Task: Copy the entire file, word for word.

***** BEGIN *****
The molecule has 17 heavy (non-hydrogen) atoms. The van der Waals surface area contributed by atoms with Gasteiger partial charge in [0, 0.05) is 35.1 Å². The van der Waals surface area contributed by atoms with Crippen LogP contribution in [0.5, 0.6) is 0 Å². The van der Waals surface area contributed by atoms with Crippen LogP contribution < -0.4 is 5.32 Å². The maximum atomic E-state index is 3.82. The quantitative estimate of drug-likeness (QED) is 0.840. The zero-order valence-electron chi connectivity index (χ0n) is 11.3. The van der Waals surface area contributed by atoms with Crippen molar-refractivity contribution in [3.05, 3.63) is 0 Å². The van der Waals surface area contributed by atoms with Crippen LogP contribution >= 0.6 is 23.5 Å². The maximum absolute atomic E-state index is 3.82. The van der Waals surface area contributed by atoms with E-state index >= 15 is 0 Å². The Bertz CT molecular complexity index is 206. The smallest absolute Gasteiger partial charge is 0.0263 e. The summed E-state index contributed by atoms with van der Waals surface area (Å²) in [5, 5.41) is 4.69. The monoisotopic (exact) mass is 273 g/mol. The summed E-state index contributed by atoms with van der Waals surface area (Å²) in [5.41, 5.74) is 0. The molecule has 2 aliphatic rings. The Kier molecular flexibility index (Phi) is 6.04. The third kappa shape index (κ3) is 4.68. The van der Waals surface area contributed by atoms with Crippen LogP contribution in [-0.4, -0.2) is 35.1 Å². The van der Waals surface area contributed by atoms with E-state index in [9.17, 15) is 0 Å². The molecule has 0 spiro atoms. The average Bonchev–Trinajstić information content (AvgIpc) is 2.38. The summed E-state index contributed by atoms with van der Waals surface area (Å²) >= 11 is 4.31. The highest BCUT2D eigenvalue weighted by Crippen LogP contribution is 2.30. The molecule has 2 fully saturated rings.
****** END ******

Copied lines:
The molecule has 17 heavy (non-hydrogen) atoms. The van der Waals surface area contributed by atoms with Gasteiger partial charge in [0, 0.05) is 35.1 Å². The van der Waals surface area contributed by atoms with Crippen LogP contribution in [0.5, 0.6) is 0 Å². The van der Waals surface area contributed by atoms with Crippen LogP contribution < -0.4 is 5.32 Å². The maximum atomic E-state index is 3.82. The quantitative estimate of drug-likeness (QED) is 0.840. The zero-order valence-electron chi connectivity index (χ0n) is 11.3. The van der Waals surface area contributed by atoms with Crippen molar-refractivity contribution in [3.05, 3.63) is 0 Å². The van der Waals surface area contributed by atoms with Crippen LogP contribution >= 0.6 is 23.5 Å². The maximum absolute atomic E-state index is 3.82. The van der Waals surface area contributed by atoms with E-state index >= 15 is 0 Å². The Bertz CT molecular complexity index is 206. The smallest absolute Gasteiger partial charge is 0.0263 e. The summed E-state index contributed by atoms with van der Waals surface area (Å²) in [5, 5.41) is 4.69. The monoisotopic (exact) mass is 273 g/mol. The summed E-state index contributed by atoms with van der Waals surface area (Å²) in [5.41, 5.74) is 0. The molecule has 2 aliphatic rings. The Kier molecular flexibility index (Phi) is 6.04. The third kappa shape index (κ3) is 4.68. The van der Waals surface area contributed by atoms with Crippen LogP contribution in [-0.4, -0.2) is 35.1 Å². The van der Waals surface area contributed by atoms with E-state index in [9.17, 15) is 0 Å². The molecule has 0 spiro atoms. The average Bonchev–Trinajstić information content (AvgIpc) is 2.38. The summed E-state index contributed by atoms with van der Waals surface area (Å²) >= 11 is 4.31. The highest BCUT2D eigenvalue weighted by Crippen LogP contribution is 2.30. The molecule has 2 fully saturated rings.